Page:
Usernames: restrict possible usernames

Usernames: restrict possible usernames
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What is the difference between

p+ - At least one p
p? - One or more p's
p{1,} - Sequence of at least 1 p

My code for the solution is /^[a-zA-Z+\d+$]|^[a-zA-Z{2}$]/
which I think means start with one or more letters and end with 1 or more numbers OR have exactly 2 letters.  Am I right in my understanding?

The errors I get are:

Your regex should not match J
Your regex should not match 007
Your regex should not match 9

p+ - one or more p’s
p? - one p or no p
p(1,} - one or more p’s

There is no difference between the 1st and 3rd.

^[a-zA-Z+\d+$]

The above looks for the string to start with any letter (uppercase or lowercase) OR the + character OR a digit OR the + character or the $ character.

Any character you put between the [ and ] (a character set) is interpreted as the actual character unless it is a meta character (preceded by the backslash) like the \d you have above.

I will give you a small hint here. If you the string to start with a letter (upper case or lower case) and be followed by one or more digits, then you would write:

/^[a-zA-Z]\d+/

You will notice I only put the letters in the character set. The \d+ comes after the character set.

Got it now

/^[a-zA-z]{2,}\d*$/

What is the difference between wholeStr.match(subString) and subString.test(wholeString)

The regex you show above would not allow a username such as J37 which fulfills the requirements for a valid username.

/^[a-zA-Z]{1}\d+$ | ^[a-zA-Z]{2,}\d*$/

Why would this not work then. I added the first expression
^[a-zA-Z]{1}\d+$ to specify 1 letter ending with at least 1 number (matching J324)
and then the | which should be OR
and then the original expression
/^[a-zA-z]{2,}\d*$ start with 2 or more letters, end with 0 or more digits (matches dK and doik324)

So why is it saying does not match Oceans11 or Jack or RegexGuru

Man, this regex thing is frustrating. Just the fact that I put spaces before and after the | made it not work.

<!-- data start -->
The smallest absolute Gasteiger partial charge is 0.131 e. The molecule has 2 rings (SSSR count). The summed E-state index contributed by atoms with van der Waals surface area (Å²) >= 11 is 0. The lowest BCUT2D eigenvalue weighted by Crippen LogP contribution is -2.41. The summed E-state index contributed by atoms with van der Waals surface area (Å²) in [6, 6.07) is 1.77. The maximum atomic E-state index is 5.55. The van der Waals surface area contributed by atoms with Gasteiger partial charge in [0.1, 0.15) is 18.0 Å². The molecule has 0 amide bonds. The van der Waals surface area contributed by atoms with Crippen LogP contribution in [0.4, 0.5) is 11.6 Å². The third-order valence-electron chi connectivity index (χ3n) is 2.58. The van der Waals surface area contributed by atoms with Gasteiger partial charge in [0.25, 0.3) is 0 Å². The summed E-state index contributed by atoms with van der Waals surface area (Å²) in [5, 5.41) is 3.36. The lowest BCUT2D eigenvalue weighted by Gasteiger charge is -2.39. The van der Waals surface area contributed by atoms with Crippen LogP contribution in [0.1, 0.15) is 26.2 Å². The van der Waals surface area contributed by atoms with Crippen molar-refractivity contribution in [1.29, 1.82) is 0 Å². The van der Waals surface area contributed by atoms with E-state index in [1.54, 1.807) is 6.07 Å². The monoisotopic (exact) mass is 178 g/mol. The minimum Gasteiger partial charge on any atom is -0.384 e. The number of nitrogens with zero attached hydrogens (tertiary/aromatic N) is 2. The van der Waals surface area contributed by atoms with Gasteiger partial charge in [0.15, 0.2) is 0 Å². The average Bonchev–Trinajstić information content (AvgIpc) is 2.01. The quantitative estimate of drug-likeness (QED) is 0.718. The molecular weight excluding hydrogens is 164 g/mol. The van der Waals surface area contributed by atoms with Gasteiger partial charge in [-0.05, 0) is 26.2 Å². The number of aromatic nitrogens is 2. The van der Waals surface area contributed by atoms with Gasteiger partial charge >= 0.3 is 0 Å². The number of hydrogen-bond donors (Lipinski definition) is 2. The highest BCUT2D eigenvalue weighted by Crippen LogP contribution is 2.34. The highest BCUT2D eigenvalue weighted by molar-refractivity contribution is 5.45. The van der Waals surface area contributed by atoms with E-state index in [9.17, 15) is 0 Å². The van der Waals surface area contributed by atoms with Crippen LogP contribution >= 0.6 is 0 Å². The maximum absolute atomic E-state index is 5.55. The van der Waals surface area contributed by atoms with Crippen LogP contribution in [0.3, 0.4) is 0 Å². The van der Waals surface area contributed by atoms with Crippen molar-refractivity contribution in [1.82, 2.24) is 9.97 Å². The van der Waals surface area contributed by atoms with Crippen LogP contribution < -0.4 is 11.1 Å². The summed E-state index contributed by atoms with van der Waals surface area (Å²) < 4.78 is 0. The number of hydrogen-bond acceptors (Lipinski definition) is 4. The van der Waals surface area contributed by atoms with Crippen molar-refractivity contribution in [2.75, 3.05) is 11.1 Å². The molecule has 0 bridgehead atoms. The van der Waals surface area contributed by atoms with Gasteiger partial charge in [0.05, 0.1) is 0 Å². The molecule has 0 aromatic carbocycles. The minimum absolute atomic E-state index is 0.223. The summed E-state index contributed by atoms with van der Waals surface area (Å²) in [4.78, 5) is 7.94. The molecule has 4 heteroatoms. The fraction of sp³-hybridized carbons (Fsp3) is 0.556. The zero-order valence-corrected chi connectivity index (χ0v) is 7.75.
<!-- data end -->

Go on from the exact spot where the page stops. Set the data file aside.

The expression I gave above works but only when I take out those spaces

The problem with this challenge is that there are a couple ways of doing it that pass all the given tests, but that don’t adhere to the username rules set out in the explanation. I’ve bolded numbers one and three because this is where the inconsistency arises.

Here are some simple rules that users have to follow when creating their username.

1) The only numbers in the username have to be at the end. There can be zero or more of them at the end.

  1. Username letters can be lowercase and uppercase.

3) Usernames have to be at least two characters long. A two-letter username can only use alphabet letter characters.

Change the regex userCheck to fit the constraints listed above.

The challenge lays out these constraints but then doesn’t actually test for them, allowing you to pass it without fulfilling these requirements. My first passing attempt (I don’t remember what I used now) did exactly that. It passed all the tests, so I was allowed to move on, but it didn’t fulfill constraint one or three.

On another note, the solution given in the hints section: /^[a-z]{2,}\d*$/i;, while passing all the tests, doesn’t allow for a username such as “D48”, for example, because it requires the first two characters to be letters. But the constraints only specify that the characters must be letters only when the username is only 2 characters long. A 3 character username can technically only contain one letter and the rest numbers.

As for your solution @shashgo: /^[a-zA-Z]{1}\d+$ | ^[a-zA-Z]{2,}\d*$/. While it does pass the tests and allow you to move on, it likewise doesn’t adhere to the third constraint. A username such as “H8” is returned as true when it should be false.

I think I have found a solution that passes all the test and still follows all the constraints set out in the challenge that aren’t tested for: /^[a-z]{1}\d{2,}$|^[a-z]{2,}\d*$/i;.

Sorry for the long-windedness, but I was confused by the given constraints in this test and the possible solutions, so hopefully the next person to search the forum about this issue can find what they’re looking for in this post.

your regex may also pass a username like a333b, can you check?

Yes, you’re absolutely right, damn! I thought I had it all figured out. I tried testing with ‘joe56namath’ and it was false, so I assumed it was all good.

EDIT: Ok it was an easy fix though, just forgot a dollar sign. I corrected it in the post. (At least I think it’s all fixed, let me know if there are other outliers.)